Computer-Aided Diagnosis (CAD) systems for melanoma detection have received a lot of attention during the last decades because of the utmost importance of detecting this type of skin cancer in its early stages. However, despite of the many research efforts devoted to this matter, these systems are not used yet in everyday clinical practice. Very likely, this is due to two main reasons: 1) the accuracy of the systems is not high enough; and 2) they simply provide a parallel diagnosis that actually does not help to the doctors (as long as there is no way to interpret it). In this paper, we propose a novel approach that aims to provide the doctor with an enriched diagnosis. Specifically, we rely on a dermoscopic-structure-based soft segmentation to design a set of structure-specific classifiers. Each individual structure-specific classifier is trained to distinguish benign lesions from melanomas just paying attention to one type of dermoscopic structure. Then, the outputs of the individual classifiers are combined by a means of the Bayesian method that, besides the final diagnosis, provide the doctor with additional valuable information, such as the opinions of the individual structure-specific experts and the uncertainty of the diagnosis. The results in terms of the features selected for the structure-specific classifiers are consistent with the expert insights. Furthermore, regarding the automatic melanoma diagnosis problem, the proposed method has been assessed on two different datasets, and the experimental results revealed that the proposed system clearly outperforms other methods in two datasets and compares well with the official submissions of the ISBI 2016 challenge on melanoma detection. Moreover, the system performance is equivalent to that of a well-known dermoscopy expert and its combination with the human diagnosis surpasses the human performance.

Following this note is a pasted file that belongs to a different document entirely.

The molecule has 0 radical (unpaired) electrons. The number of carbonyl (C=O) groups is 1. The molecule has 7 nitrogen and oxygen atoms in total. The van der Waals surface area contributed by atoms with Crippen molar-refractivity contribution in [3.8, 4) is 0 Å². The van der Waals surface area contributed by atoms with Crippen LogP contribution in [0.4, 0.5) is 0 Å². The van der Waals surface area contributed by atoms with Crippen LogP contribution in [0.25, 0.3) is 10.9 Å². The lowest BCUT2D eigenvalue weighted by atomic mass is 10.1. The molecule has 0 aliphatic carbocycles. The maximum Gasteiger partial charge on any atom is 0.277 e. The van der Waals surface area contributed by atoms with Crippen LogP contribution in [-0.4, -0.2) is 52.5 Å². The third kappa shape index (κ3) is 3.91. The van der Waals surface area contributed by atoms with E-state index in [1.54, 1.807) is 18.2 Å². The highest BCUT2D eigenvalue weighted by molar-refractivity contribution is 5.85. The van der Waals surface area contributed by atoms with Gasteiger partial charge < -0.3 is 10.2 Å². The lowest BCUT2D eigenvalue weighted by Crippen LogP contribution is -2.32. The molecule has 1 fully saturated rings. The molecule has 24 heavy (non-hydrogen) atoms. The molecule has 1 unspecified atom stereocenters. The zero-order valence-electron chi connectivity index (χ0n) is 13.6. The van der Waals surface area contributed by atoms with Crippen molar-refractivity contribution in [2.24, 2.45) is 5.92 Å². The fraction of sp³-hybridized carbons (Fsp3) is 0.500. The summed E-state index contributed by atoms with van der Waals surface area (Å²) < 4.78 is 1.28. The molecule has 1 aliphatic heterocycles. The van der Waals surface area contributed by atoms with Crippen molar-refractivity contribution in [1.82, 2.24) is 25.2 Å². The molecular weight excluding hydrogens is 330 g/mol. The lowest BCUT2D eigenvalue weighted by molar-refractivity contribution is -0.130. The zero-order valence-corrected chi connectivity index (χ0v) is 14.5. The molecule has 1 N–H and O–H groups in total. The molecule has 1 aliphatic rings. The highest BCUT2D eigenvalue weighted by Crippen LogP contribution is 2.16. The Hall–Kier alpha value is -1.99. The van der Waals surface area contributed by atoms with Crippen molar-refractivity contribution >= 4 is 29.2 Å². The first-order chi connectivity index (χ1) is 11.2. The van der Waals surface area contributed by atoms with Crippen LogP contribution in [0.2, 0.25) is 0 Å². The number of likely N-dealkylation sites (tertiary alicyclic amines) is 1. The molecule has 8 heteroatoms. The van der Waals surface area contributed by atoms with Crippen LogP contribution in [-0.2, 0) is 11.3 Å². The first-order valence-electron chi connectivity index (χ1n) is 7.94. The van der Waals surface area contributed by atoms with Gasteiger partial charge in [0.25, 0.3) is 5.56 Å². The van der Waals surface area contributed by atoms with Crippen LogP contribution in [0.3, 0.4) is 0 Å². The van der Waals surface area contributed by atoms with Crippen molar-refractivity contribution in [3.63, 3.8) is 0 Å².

Recommended citation: López-Labraca, J., Fernández-Torres, M.Á., González-Díaz, I. et al. Enriched dermoscopic-structure-based cad system for melanoma diagnosis. Multimed Tools Appl 77, 12171–12202 (2018). https://doi.org/10.1007/s11042-017-4879-3